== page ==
“Our aim is to use AI in aquaculture to allow farmers to do more with the information already available on farms,” the co-founders express.
To facilitate this idea, the platform requires no new cage equipment to run on a site. “Our product is a standalone ‘plug and play’ system which can interface with any existing camera streams found in salmon farms, analyse them in milliseconds to provide a standardised view of fish activity and the detection of food particles at different depths,” state the co-founders. Additionally, companies have the opportunity to plug in their own site sensors, feeding systems and other auxiliary data to make the analysis more comprehensive leading to the automation of farms.
Leveraging the Present
When asked about the other opportunities which Observe Technologies plans to realize, the co-founders state, “Improving the environmental footprint and providing the possibility to standardise and reduce costs is just the start for AI in aquaculture. Going forward, we intend for our AI systems to automate entire aspects of the feeding process, bringing significant increases in productivity, and lowering costs for consumers.”
Over the next few months, Observe Technologies will be introducing systems to measure the biomass of the fish automatically in the water as well as systematic automation. It believes that when scaled, the impact this will have on the blue economy and environment is immense. By utilising a cost effective way to feed, Observe aims to greatly reduce the environmental impact of aquaculture to help the industry continue to expand. It also allows the company to better monitor the health of the cages, using anomaly detection to identify at risk sites and respond before they become an issue. This creates a new world of adherence to compliance over food quality whilst making a fish farmer’s life easier.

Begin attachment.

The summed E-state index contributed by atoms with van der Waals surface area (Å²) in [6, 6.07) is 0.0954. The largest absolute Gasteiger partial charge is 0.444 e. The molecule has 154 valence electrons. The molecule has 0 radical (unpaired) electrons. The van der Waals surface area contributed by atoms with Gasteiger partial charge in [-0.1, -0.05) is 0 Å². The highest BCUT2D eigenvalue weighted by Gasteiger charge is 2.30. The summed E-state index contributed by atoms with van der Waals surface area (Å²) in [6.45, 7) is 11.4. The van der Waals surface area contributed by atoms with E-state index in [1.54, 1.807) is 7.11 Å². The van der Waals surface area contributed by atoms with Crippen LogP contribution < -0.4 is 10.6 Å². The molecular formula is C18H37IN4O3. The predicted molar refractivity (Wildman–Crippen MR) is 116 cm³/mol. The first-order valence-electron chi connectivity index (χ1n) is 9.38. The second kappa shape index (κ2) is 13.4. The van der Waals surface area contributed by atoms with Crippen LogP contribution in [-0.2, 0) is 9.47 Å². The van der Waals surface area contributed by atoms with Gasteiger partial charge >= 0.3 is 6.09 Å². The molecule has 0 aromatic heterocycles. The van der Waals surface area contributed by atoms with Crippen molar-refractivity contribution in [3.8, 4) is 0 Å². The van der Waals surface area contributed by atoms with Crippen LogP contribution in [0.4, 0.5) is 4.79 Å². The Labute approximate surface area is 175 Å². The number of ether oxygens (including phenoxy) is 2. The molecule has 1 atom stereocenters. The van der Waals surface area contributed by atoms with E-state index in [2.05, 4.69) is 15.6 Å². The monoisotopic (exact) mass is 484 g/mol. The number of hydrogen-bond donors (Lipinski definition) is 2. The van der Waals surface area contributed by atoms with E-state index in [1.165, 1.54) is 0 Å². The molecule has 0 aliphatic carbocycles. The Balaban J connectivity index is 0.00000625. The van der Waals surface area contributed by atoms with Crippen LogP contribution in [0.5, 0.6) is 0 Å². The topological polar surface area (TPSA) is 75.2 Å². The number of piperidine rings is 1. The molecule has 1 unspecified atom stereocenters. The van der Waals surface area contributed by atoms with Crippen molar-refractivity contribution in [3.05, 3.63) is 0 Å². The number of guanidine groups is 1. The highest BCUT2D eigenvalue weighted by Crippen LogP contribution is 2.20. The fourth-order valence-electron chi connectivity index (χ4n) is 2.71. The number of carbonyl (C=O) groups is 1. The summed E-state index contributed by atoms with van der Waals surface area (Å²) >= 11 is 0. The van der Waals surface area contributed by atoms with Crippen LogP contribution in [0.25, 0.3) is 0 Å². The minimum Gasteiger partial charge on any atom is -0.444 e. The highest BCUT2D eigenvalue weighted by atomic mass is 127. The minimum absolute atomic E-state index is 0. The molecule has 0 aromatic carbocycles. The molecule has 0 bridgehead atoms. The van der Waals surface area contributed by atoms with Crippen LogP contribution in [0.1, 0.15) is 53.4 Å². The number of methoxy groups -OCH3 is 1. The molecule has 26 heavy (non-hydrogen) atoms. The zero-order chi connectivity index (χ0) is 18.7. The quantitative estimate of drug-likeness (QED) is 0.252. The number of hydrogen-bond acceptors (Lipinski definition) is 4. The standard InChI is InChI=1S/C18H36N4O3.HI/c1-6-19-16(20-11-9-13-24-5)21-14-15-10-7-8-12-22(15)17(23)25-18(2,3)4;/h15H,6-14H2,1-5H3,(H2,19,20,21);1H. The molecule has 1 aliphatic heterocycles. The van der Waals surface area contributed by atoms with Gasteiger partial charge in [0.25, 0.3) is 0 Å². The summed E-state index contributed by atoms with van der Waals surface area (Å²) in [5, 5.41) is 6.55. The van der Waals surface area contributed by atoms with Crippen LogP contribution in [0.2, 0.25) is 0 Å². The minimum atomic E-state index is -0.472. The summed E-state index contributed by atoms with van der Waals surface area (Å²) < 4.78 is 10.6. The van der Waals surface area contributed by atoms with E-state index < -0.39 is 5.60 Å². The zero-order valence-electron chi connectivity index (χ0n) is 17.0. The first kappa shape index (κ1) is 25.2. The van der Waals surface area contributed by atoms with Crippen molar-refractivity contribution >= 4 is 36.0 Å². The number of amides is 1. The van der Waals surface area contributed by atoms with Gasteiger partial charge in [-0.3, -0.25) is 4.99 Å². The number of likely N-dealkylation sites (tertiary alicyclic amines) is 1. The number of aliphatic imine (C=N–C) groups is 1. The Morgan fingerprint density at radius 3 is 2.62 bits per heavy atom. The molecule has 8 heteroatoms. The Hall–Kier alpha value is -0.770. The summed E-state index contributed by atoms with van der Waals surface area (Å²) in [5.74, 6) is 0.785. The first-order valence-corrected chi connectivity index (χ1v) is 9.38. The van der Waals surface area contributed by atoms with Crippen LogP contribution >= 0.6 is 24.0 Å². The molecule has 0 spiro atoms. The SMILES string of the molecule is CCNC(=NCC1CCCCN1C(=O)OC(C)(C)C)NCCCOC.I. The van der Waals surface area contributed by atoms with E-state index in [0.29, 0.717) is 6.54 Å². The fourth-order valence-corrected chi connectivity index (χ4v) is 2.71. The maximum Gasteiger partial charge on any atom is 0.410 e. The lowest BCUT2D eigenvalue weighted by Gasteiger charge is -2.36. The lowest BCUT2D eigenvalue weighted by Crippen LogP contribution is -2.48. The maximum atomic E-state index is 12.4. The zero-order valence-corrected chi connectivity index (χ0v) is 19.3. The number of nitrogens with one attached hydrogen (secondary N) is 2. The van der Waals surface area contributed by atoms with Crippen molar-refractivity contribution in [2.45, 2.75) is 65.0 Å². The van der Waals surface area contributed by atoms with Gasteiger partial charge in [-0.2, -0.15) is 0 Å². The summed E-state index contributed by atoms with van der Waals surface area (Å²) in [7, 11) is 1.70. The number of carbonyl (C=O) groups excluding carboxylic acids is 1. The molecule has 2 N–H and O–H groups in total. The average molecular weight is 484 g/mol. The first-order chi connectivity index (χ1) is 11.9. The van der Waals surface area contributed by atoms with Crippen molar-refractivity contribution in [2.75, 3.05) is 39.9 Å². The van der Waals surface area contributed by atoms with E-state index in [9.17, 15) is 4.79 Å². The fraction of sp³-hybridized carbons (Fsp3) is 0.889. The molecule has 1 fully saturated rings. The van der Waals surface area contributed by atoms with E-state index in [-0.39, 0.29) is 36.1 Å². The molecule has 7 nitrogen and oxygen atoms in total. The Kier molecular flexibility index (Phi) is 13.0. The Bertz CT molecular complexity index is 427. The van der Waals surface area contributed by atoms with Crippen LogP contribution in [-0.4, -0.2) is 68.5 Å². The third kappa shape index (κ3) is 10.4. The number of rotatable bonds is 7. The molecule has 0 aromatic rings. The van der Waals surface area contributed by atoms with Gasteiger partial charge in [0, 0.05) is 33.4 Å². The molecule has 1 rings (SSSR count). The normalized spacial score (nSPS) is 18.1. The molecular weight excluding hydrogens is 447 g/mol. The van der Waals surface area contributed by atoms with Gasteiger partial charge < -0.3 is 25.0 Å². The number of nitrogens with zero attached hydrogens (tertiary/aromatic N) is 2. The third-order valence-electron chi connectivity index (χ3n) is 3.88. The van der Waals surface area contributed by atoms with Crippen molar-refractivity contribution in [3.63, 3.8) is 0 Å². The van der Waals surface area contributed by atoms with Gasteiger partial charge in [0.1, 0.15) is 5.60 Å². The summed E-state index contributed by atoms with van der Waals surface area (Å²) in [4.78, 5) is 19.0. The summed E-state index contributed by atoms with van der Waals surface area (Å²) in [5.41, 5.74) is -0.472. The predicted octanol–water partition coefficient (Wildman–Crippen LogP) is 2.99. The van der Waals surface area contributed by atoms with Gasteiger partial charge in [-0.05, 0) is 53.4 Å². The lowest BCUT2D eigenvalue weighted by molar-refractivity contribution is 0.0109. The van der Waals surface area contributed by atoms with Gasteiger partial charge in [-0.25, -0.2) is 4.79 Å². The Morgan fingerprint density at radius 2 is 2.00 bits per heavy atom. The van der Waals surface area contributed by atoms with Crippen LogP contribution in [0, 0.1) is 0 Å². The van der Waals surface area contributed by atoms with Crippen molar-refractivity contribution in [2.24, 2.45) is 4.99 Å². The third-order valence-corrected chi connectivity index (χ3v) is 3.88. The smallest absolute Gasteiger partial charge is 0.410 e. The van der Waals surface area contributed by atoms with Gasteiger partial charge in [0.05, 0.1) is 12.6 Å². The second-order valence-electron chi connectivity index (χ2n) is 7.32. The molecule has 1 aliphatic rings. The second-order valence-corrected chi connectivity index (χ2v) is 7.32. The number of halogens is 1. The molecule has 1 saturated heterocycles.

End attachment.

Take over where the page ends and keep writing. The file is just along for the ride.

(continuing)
Additionally, though the company only works with salmon at present, it is simple to apply the same architecture to all fish production. The adaptability of its learning algorithm means AI in aquaculture is incredibly transferable and will eventually allow us to branch out across the €178.34bn aquaculture market. “Through closely working with farms we want to help them to analyse their data to provide benefits for them across the whole value chain, from feed companies to regulators,” the co-founders express.
Building the Future
“We think that observe will always align itself with improving the sustainability of the ocean,” the co-founders express.
Having partnered with the leading technology company in the industry, AKVA Group, Observe Technologies has been able to scale across the world – From Chile to Canada, Australia, Scotland and Norway. This growth has been driven by industry demand and the company’s partnership has opened many avenues for future development.
“We have found a lot of interesting and valuable problems in the aquaculture space, and Observe is excited to continue growing and working to make fish the most sustainable source of protein in the world,” conclude Hemang and Pieter.